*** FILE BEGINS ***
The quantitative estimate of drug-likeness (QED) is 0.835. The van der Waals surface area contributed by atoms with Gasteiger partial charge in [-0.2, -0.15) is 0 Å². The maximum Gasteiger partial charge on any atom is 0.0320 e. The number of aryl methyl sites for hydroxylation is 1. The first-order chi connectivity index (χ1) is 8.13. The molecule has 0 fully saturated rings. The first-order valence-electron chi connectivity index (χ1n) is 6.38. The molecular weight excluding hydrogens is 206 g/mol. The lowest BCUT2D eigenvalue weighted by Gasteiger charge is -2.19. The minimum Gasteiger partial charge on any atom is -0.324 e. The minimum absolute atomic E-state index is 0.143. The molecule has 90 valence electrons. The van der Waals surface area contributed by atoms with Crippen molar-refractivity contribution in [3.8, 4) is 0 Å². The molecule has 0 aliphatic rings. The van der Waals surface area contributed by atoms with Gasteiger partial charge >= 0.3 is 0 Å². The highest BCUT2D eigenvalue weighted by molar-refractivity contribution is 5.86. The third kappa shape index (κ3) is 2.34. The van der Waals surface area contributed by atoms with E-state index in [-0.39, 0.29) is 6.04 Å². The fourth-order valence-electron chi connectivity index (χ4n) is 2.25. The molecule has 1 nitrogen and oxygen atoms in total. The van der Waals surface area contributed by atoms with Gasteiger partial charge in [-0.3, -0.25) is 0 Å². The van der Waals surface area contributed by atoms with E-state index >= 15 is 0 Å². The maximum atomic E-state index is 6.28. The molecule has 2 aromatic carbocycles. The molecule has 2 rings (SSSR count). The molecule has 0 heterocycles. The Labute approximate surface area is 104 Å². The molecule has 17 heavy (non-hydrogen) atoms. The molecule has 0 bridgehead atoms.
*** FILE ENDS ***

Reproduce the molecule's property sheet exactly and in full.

The quantitative estimate of drug-likeness (QED) is 0.835. The van der Waals surface area contributed by atoms with Gasteiger partial charge in [-0.2, -0.15) is 0 Å². The maximum Gasteiger partial charge on any atom is 0.0320 e. The number of aryl methyl sites for hydroxylation is 1. The first-order chi connectivity index (χ1) is 8.13. The molecule has 0 fully saturated rings. The first-order valence-electron chi connectivity index (χ1n) is 6.38. The molecular weight excluding hydrogens is 206 g/mol. The lowest BCUT2D eigenvalue weighted by Gasteiger charge is -2.19. The minimum Gasteiger partial charge on any atom is -0.324 e. The minimum absolute atomic E-state index is 0.143. The molecule has 90 valence electrons. The van der Waals surface area contributed by atoms with Crippen molar-refractivity contribution in [3.8, 4) is 0 Å². The molecule has 0 aliphatic rings. The van der Waals surface area contributed by atoms with Gasteiger partial charge >= 0.3 is 0 Å². The highest BCUT2D eigenvalue weighted by molar-refractivity contribution is 5.86. The third kappa shape index (κ3) is 2.34. The van der Waals surface area contributed by atoms with E-state index in [-0.39, 0.29) is 6.04 Å². The fourth-order valence-electron chi connectivity index (χ4n) is 2.25. The molecule has 1 nitrogen and oxygen atoms in total. The van der Waals surface area contributed by atoms with Gasteiger partial charge in [-0.3, -0.25) is 0 Å². The van der Waals surface area contributed by atoms with E-state index >= 15 is 0 Å². The maximum atomic E-state index is 6.28. The molecule has 2 aromatic carbocycles. The molecule has 2 rings (SSSR count). The molecule has 0 heterocycles. The Labute approximate surface area is 104 Å². The molecule has 17 heavy (non-hydrogen) atoms. The molecule has 0 bridgehead atoms.